Which being yeelded, he his threatfull speare
Gan fewter, and against her fiercely ran.
Who soone as she him saw approaching neare
With so fell rage, her selfe she lightly gan
To dight, to welcome him, well as she can:
But entertaind him in so rude a wise,
That to the ground she smote both horse and man;
Whence neither greatly hasted to arise,
But on their common harmes together did deuise.

But Artegall beholding his mischaunce,
New matter added to his former fire;
And eft auentring his steeleheaded launce,
Against her rode, full of despiteous ire,
That nought but spoyle and vengeance did require.
But to himselfe his felonous intent
Returning, disappointed his desire,
Whiles vnawares his saddle he forwent,
And found himselfe on ground in great amazement.

Lightly he started vp out of that stound,
And snatching forth his direfull deadly blade,
Did leape to her, as doth an eger hound
Thrust to an Hynd within some couert glade,
Whom without perill he cannot inuade.
With such fell greedines he her assayled,
That though she mounted were, yet he her made
To giue him ground, (so much his force preuayled)
And shun his mightie strokes, gainst which no armes auayled.

So as they coursed here and there, it chaunst
That in her wheeling round, behind her crest
So sorely he her strooke, that thence it glaunst
Adowne her backe, the which it fairely blest
From foule mischance; ne did it euer rest,
Till on her horses hinder parts it fell;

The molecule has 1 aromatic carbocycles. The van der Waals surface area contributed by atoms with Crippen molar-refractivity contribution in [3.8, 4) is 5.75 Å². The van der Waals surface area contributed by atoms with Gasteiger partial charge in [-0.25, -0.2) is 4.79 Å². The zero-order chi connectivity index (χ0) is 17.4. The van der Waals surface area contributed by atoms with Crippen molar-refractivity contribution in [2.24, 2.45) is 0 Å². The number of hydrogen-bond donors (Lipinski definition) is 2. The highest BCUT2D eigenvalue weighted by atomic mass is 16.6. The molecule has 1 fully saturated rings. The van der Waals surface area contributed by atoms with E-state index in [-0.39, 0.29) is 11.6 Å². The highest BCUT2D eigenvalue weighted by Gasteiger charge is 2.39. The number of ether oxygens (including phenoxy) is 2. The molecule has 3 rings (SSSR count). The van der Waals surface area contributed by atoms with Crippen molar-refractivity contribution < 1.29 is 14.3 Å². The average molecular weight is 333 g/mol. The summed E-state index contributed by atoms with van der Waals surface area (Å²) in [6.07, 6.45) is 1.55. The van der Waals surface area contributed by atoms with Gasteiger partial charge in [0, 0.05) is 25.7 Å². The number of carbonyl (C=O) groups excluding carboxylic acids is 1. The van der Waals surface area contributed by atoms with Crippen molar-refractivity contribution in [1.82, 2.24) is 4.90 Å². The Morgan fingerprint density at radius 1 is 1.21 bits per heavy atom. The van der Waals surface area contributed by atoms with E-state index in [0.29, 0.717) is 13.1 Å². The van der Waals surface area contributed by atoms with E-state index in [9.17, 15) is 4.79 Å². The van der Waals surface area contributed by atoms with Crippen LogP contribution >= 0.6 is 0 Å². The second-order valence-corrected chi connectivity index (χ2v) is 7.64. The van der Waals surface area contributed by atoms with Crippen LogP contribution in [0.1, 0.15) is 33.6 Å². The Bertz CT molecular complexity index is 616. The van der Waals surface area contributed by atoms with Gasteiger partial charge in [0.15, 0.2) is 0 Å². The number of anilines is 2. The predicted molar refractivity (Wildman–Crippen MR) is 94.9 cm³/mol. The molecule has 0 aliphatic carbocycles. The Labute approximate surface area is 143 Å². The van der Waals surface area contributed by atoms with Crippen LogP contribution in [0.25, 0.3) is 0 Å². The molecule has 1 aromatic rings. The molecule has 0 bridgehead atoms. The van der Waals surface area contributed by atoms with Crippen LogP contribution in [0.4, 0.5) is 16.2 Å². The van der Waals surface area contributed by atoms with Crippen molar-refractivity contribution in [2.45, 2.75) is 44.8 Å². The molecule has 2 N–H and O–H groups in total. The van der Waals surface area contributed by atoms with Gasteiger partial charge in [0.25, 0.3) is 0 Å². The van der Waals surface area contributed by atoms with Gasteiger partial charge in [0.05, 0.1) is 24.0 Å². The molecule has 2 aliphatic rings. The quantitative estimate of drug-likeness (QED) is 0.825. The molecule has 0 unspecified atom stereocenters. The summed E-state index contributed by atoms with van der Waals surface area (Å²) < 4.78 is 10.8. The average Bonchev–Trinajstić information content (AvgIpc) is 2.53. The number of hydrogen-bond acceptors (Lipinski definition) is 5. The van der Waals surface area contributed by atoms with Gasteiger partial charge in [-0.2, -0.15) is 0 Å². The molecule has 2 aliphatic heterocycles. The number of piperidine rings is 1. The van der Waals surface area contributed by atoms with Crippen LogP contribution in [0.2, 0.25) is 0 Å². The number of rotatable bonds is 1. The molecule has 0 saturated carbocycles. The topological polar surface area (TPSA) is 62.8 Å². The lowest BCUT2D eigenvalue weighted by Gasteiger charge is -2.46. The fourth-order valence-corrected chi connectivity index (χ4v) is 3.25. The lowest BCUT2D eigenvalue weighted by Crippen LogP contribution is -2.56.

Where byting deepe, so deadly it imprest,
That quite it chynd his backe behind the sell,
And to alight on foote her algates did compell.

Like as the lightning brond from riuen skie,
Throwne out by angry Ioue in his vengeance,
With dreadfull force falles on some steeple hie;
Which battring, downe it on the church doth glance,
And teares it all with terrible mischance.
Yet she no whit dismayd, her steed forsooke,
And casting from her that enchaunted lance,
Vnto her sword and shield her soone betooke;
And therewithall at him right furiously she strooke.

So furiously she strooke in her first heat,
Whiles with long fight on foot he breathlesse was,
That she him forced backward to retreat,
And yeeld vnto her weapon way to pas:
Whose raging rigour neither steele nor bras
Could stay, but to the tender flesh it went,
And pour'd the purple bloud forth on the gras;
That all his mayle yriv'd, and plates yrent,
Shew'd all his bodie bare vnto the cruell dent.

At length when as he saw her hastie heat
Abate, and panting breath begin to fayle,
He through long sufferance growing now more great,
Rose in his strength, and gan her fresh assayle,
Heaping huge strokes, as thicke as showre of hayle,
And lashing dreadfully at euery part,
As if he thought her soule to disentrayle.
Ah cruell hand, and thrise more cruell hart,
That workst such wrecke on her, to whom thou dearest art.

What yron courage euer could endure,
To worke such outrage on so faire a creature?
And in his madnesse thinke with hands impure
To spoyle so goodly workmanship of nature,
The maker selfe resembling in her feature?
Certes some hellish furie, or some feend
This mischiefe framd, for their first loues defeature,
To bath their hands in bloud of dearest freend,
Thereby to make their loues beginning, their liues end.

Thus long they trac'd, and trauerst to and fro,
Sometimes pursewing, and sometimes pursewed,
Still as aduantage they espyde thereto:
But toward th'end Sir Arthegall renewed
His strength still more, but she still more decrewed.
At last his lucklesse hand he heau'd on hie,
Hauing his forces all in one accrewed,
And therewith stroke at her so hideouslie,
That seemed nought but death mote be her destinie.

The wicked stroke vpon her helmet chaunst,
And with the force, which in it selfe it bore,
Her ventayle shard away, and thence forth glaunst